Due to sluggish investment demand, World Bank cut Myanmar’s growth forecast by 0.6 percent for 2017-18 to 6.4 percent12 ตุลาคม 2560
The World Bank has cut its growth forecasts for Myanmar, citing that investment demand slowed down as businesses wait for greater clarity of Nay Pyi Taw’s economic agenda.
In its latest report released October 4, it cut Myanmar’s growth forecasts by 0.6 percentage points for 2017-18 to 6.4 percent. Growth over the medium-term is also reduced to an average of 6.9pc per year.
Earlier this year in April, the bank stated that economic growth is projected to average 7.1pc per year over the next three years.
“Myanmar’s macroeconomic environment remains stable, though economic growth is slowing to 5.9pc in 2016-17 compared to 7pc in 2015-16, weighed down by slower investment demand,” the Washington-based lender noted.
Despite notable reforms and strong foreign investment commitments, investment demand decelerated as private investors bided their time pending greater clarity in the government’s economic agenda, the World Bank said.
Businesses in Myanmar appear to have delayed investments as they wait for the government’s economic agenda to become clearer.
- World Bank
Impact of Rakhine
The World Bank’s forecasts have not taken into account the implications of the Rakhine crisis.
“These projections do not factor in any longer-term impact of the ongoing insecurity in Rakhine State, which if it persists could have significant adverse effects by slowing foreign investment.
“The economic impact of the recent insecurity in Rakhine State may be substantial if it deters investors,” it said.
More than half a million Rohingya refugees have fled from the region to Bangladesh in just over a month, according to the United Nations. The current exodus is in addition to hundreds of thousands of Rohingya refugees who fled prior violence in Myanmar. The latest violence began when the Arakan Rohingya Salvation Army (ARSA) terrorists launched deadly attacks on security posts on August 25, prompting Myanmar’s military to launch “clearance operations” to root out the rebels.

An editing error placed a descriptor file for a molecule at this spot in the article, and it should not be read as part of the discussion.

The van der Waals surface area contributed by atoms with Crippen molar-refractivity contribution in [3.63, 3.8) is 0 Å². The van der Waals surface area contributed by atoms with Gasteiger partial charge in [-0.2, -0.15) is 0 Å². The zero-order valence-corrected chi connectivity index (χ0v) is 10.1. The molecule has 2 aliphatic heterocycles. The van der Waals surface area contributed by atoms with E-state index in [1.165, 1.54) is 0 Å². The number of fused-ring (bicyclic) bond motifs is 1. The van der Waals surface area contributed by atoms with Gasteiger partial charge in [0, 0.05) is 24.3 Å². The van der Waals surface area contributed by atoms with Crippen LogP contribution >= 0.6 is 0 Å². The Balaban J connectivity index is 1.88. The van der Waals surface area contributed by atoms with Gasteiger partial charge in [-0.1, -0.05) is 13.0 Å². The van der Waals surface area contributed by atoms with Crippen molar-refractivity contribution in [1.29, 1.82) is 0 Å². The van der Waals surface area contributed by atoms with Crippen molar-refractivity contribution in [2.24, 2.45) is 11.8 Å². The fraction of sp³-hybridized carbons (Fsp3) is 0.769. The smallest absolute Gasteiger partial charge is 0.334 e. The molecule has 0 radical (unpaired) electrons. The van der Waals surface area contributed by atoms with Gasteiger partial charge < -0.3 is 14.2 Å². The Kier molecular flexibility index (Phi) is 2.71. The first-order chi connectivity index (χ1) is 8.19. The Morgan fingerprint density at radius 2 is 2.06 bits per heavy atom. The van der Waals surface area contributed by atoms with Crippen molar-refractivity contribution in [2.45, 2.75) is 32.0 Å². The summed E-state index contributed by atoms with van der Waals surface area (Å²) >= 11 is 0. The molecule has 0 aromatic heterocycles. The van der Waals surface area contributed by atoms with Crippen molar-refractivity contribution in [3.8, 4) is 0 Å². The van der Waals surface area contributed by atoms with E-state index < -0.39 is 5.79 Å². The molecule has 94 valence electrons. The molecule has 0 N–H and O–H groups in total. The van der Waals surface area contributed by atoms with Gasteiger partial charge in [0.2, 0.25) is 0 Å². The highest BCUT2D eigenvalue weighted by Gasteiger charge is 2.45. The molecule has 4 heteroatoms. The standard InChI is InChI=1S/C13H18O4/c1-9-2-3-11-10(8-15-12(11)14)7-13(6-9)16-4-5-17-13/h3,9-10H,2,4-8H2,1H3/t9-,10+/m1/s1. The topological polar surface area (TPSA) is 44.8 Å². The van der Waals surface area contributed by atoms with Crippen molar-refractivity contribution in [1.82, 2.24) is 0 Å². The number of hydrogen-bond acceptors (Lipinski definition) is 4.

What has affected the economy and its growth prospects though, is lower gas prices as well as a recent import ban on pulses and beans, which were two of the challenges highlighted in the World Bank’s report.
However, the institution expects a bounce in agriculture activity in the months ahead. That is likely to support stronger growth in rural incomes and contribute to declining poverty. Poverty is projected to decline from 6.5pc in 2015 to 4pc in 2020 if agricultural demand and incomes translate into higher rural labour demand and wages.
Other areas with potential include construction of infrastructure including power, telecommunications and housing, as well as hospitality services, and financial services.
As a result, inflation is projected to decline to 5.2pc by the year end of 2017-18, thanks to a continued pick up in agriculture output.
Meanwhile, reprioritisation of public investments, government revenue reforms, and higher concessional loan disbursements are expected to help ease fiscal constraints and boost public spending and economic activity. The public sector deficit is projected at 4.3pc of GDP, lower than the 5.9pc in the 2017-18 budget.
However, the current account deficit is projected to increase to 6.8pc of GDP due to a continued decline in gas sector receipts and a pick-up in investment-related imports.
Myanmar isn’t the only country for which the World Bank has lowered its forecasts. Growth projections Cambodia and Laos have also been revised downward, even though both countries, along with Myanmar, will still be among the fastest-growing countries in ASEAN.
Cambodia is experiencing a slowing down in construction and garment sectors, whereas construction, flat mining output, and stable public spending have seen moderation in Laos.
The World Bank also reduced the forecast for the Philippines, citing that a delay in a planned government infrastructure program has softened the economic growth prospects.
In contrast, growth in Thailand and Malaysia is expected to accelerate beyond the World Bank’s original forecasts. Thailand’s upward revision is due to robust recovery in exports and agriculture, while Malaysia’s growth is gaining a lift from higher private and public investment and a recovery in international trade.